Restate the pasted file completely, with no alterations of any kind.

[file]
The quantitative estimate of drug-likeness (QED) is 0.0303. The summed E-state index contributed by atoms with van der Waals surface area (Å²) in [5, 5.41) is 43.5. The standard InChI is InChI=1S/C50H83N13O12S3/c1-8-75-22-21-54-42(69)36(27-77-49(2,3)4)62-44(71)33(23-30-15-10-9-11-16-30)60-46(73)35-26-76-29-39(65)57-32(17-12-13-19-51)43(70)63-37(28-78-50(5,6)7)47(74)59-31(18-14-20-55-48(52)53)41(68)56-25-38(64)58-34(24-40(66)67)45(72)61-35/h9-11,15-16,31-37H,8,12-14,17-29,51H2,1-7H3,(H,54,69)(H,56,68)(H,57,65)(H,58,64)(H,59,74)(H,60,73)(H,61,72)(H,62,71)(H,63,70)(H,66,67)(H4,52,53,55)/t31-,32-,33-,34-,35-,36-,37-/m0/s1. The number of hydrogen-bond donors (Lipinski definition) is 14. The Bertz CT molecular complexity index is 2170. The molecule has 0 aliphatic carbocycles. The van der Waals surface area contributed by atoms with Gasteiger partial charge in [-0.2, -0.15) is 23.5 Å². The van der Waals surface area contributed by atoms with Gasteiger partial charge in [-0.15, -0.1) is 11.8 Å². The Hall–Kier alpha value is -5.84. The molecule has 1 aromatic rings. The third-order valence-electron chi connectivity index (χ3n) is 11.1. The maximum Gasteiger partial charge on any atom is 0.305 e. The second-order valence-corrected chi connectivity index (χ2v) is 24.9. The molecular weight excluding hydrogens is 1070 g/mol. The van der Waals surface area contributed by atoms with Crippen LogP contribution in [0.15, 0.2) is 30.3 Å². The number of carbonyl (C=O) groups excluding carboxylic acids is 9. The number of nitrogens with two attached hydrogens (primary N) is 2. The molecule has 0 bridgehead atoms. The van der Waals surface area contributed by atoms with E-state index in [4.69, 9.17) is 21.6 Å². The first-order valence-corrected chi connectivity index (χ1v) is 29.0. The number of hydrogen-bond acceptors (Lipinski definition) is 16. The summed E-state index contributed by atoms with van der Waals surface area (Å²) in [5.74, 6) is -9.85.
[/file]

The quantitative estimate of drug-likeness (QED) is 0.0303. The summed E-state index contributed by atoms with van der Waals surface area (Å²) in [5, 5.41) is 43.5. The standard InChI is InChI=1S/C50H83N13O12S3/c1-8-75-22-21-54-42(69)36(27-77-49(2,3)4)62-44(71)33(23-30-15-10-9-11-16-30)60-46(73)35-26-76-29-39(65)57-32(17-12-13-19-51)43(70)63-37(28-78-50(5,6)7)47(74)59-31(18-14-20-55-48(52)53)41(68)56-25-38(64)58-34(24-40(66)67)45(72)61-35/h9-11,15-16,31-37H,8,12-14,17-29,51H2,1-7H3,(H,54,69)(H,56,68)(H,57,65)(H,58,64)(H,59,74)(H,60,73)(H,61,72)(H,62,71)(H,63,70)(H,66,67)(H4,52,53,55)/t31-,32-,33-,34-,35-,36-,37-/m0/s1. The number of hydrogen-bond donors (Lipinski definition) is 14. The Bertz CT molecular complexity index is 2170. The molecule has 0 aliphatic carbocycles. The van der Waals surface area contributed by atoms with Gasteiger partial charge in [-0.2, -0.15) is 23.5 Å². The van der Waals surface area contributed by atoms with Gasteiger partial charge in [-0.15, -0.1) is 11.8 Å². The Hall–Kier alpha value is -5.84. The molecule has 1 aromatic rings. The third-order valence-electron chi connectivity index (χ3n) is 11.1. The maximum Gasteiger partial charge on any atom is 0.305 e. The second-order valence-corrected chi connectivity index (χ2v) is 24.9. The molecular weight excluding hydrogens is 1070 g/mol. The van der Waals surface area contributed by atoms with Crippen LogP contribution in [0.15, 0.2) is 30.3 Å². The number of carbonyl (C=O) groups excluding carboxylic acids is 9. The number of nitrogens with two attached hydrogens (primary N) is 2. The molecule has 0 bridgehead atoms. The van der Waals surface area contributed by atoms with E-state index in [4.69, 9.17) is 21.6 Å². The first-order valence-corrected chi connectivity index (χ1v) is 29.0. The number of hydrogen-bond acceptors (Lipinski definition) is 16. The summed E-state index contributed by atoms with van der Waals surface area (Å²) in [5.74, 6) is -9.85.